The Salisbury Gardens and Greenhouses
An illustrated talk by James A. Welu, Director Emeritus, Worcester Art Museum
Sunday, April 6, 2:00 pm
Theatre, Tower Hill Botanic Garden
Sponsored by the Worcester Garden Club, Preservation Worcester, and
Tower Hill Botanic Garden as part of the Lost Gardens of Worcester County project.
Standing on Highland Street, the 1772 Salisbury Mansion and the 1838 Salisbury House are surrounded today by a large asphalt parking lot. Of course, this was not always the case. Gardens and greenhouses once graced the grounds of the Salisbury House, which stood alone on this site until 1929, when the Salisbury Mansion was moved here from its original location at Lincoln Square. Period photographs, many taken by Frederick Coulson, the gardener’s son, will bring to life late-19th century floriculture on the Salisbury estate – during its occupancy by Stephen Salisbury III.
Members of the club celebrate the newly installed signs at the Asian Longhorned Beetle-Resistant Arboretum in Green Hill Park. September 16, 2013.
Arbor Day, April 27, Green Hill Park
On Arbor Day, April 27, 2012 Worcester Garden Club celebrated the groundbreaking of the new Green Hill Park Arboretum.
This Arboretum is the culmination of three years of effort by WGC members. At the end of April, 2011, WGC won the national Founders Fund Award from The Garden Club of America, bringing $25,000 to Green Hill Park to establish a new arboretum of trees to demonstrate that specie diversity is the best way to surmount environmental challenges.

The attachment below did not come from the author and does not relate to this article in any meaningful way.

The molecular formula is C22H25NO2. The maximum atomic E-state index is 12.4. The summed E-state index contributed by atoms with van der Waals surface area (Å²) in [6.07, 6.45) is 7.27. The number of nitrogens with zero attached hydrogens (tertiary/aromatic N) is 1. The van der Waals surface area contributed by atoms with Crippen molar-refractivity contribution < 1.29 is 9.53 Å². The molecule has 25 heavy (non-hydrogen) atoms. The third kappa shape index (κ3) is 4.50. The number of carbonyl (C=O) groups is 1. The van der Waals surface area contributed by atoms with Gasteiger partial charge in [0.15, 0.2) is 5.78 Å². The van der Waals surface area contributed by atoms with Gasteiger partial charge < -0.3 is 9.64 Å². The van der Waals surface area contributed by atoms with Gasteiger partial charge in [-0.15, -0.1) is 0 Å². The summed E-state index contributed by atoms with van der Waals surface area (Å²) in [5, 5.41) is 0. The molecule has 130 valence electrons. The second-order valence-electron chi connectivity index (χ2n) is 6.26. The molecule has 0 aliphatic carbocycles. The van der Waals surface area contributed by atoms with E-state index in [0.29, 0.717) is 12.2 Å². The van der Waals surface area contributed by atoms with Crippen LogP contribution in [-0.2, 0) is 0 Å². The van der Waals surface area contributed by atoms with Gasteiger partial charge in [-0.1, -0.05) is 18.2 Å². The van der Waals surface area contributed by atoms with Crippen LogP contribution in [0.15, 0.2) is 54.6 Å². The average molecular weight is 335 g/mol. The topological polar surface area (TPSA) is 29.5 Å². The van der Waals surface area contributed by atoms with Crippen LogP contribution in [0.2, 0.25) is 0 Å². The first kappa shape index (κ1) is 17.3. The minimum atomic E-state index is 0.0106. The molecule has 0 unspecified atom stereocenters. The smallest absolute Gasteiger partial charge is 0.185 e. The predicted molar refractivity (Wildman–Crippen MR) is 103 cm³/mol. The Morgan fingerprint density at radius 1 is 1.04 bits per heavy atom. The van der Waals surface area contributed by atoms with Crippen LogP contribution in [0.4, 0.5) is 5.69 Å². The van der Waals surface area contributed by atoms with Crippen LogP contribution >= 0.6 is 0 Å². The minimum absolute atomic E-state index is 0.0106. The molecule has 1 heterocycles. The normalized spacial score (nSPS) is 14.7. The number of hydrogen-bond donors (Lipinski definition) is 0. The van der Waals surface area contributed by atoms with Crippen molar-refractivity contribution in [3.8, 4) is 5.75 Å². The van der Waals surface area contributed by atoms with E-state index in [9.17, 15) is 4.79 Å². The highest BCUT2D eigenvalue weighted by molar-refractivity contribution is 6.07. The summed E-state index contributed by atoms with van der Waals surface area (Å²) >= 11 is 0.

It is our hope that this park will become an educational destination where visitors can learn about which trees are resistant to the Asian Longhorned Beetle, and which trees are appropriate for their particular locations, adhering to GCA's mission of "right plant, right place."
WGC is proud to collaborate with the city's Parks Department and Forestry Operations, the Worcester Tree Initiative, and faculty and students from Worcester Technical High School to create this educational prototype.
Within the ensuing year, WGC looks forward to adding interpretive signage about individual trees, the Asian Longhorned Beetle, and the monocuture of maples that fueled the ALB infestation.
For more pictures for the event go to the Community section of this website.
The Purposes of the Worcester Garden Club Are:
- To promote the knowledge and appreciation of gardening, horticulture, flower arranging, and all phases of conservation;
- To educate the community in the art of gardening, in the science of horticulture and in the conservation of all our national and local resources;
- To encourage and develop civic planting throughout Worcester County.